Arbitrators have awarded $900,000 to a family that sued the Clark County, Nev., district after their son was restrained repeatedly during the 2011-12 school year‐some of which was caught on videocameras that had been hidden in the classroom by school district police officers.
Clark County, the nation’s 5th largest school district, includes Las Vegas and surrounding areas. The Las Vegas Review-Journal reported that the settlement with John and Dina Phipps was reached at the end of May, bringing to an end a long-running and complicated case that had prompted both a federal and a state lawsuit.
Legal filings in the case spell out some of the details: In 2012, the Phipps’ son was attending Variety School, a special education school for students with severe disabilities. He was in a classroom with six other children, all of whom, like him, were nonverbal.
The Phipps noticed rug burns and bruises on their son, but was told that their son was causing his own injuries. Separately, however, the parent of another student in the classroom went to the district’s police force with similar complaints about recurring injuries to a student in the class. On a Friday in March 2012, without telling any of the parents, the school district police installed cameras in the classroom that could be watched off-site. On Monday, no one watched the feed.
On Tuesday, however, what police saw prompted them to arrest a teacher’s aide the same day.
Lachelle James, the aide, was seen dragging Phipps’ son to the ground and pinning him with her knees and elbows. He “did not appear to be resisting or combative,” the arrest report read, but he did look like he was crying. At one point, he crawled under a table, only to be dragged back to the center of the room by James, according to police reports cited in the legal filing.
The cameras also caught James shoving another student without provocation. And, upon viewing all of the captured video, police saw three other restraint incidents involving the Phipps’ son. James eventually would go on to plead guilty to misdemeanor child abuse and was sentenced to probation. When interviewed, James said she was following the training given by the district. The family submitted depositions of other classroom teachers that said the Phipps’ son was restrained multiple times a day, that the restraints were not fully documented, and that no classroom teacher reported James to authorities.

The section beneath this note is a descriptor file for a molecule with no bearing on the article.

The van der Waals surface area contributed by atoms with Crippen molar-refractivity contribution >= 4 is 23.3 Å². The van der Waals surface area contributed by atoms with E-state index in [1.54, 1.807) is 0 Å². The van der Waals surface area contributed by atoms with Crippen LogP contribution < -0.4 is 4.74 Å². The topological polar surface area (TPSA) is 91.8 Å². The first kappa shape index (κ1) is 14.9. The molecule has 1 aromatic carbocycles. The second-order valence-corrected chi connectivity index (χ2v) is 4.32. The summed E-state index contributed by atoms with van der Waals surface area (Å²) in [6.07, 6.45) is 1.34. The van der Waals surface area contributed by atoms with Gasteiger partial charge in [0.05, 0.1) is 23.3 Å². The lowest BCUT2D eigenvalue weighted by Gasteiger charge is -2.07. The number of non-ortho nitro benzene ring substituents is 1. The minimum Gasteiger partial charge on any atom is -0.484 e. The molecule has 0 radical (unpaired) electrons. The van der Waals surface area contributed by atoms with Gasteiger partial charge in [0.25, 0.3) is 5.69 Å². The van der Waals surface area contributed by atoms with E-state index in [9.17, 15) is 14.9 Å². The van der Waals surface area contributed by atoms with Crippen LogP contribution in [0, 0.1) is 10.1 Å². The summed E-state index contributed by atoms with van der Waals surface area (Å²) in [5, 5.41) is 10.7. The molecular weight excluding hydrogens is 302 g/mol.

Video Evidence Was Key to the Case, Lawyer Says
The settlement amount appears to be one of the largest against a school district in this type of case. Back in 2013, a jury awarded a Texas family $1 million after their son was injured by a teacher. (The mother in that case, Breggett Rideau, would later go on to argue successfully for a law requiring cameras to be installed in self-contained special education classrooms at parent request.) That verdict was believed to be among the largest of its kind.
Without the video, this case would never have come out, said Robert Murdock, who represented the parents in the case. “I’m hopeful that what the school district said is correct, and this will never happen again,” he said in an interview. Murdock added that the student at the center of the case is no longer enrolled in the district.
The Clark County School District released this statement to Education Week on the settlement: “The safety of our students, especially our most vulnerable students, is a top priority for the Clark County School District. CCSD actively provides Crisis Prevention Intervention training for all employees on appropriate restraining methods. This training meets the requirements of state statutes. The training includes methods to verbally deescalate a student, as well as proper holds to ensure the safety of all involved. CCSD will continue to work to put in systems and provide training to ensure employees are equipped to handle all situations with students, including special needs students.”
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A version of this news article first appeared in the On Special Education blog.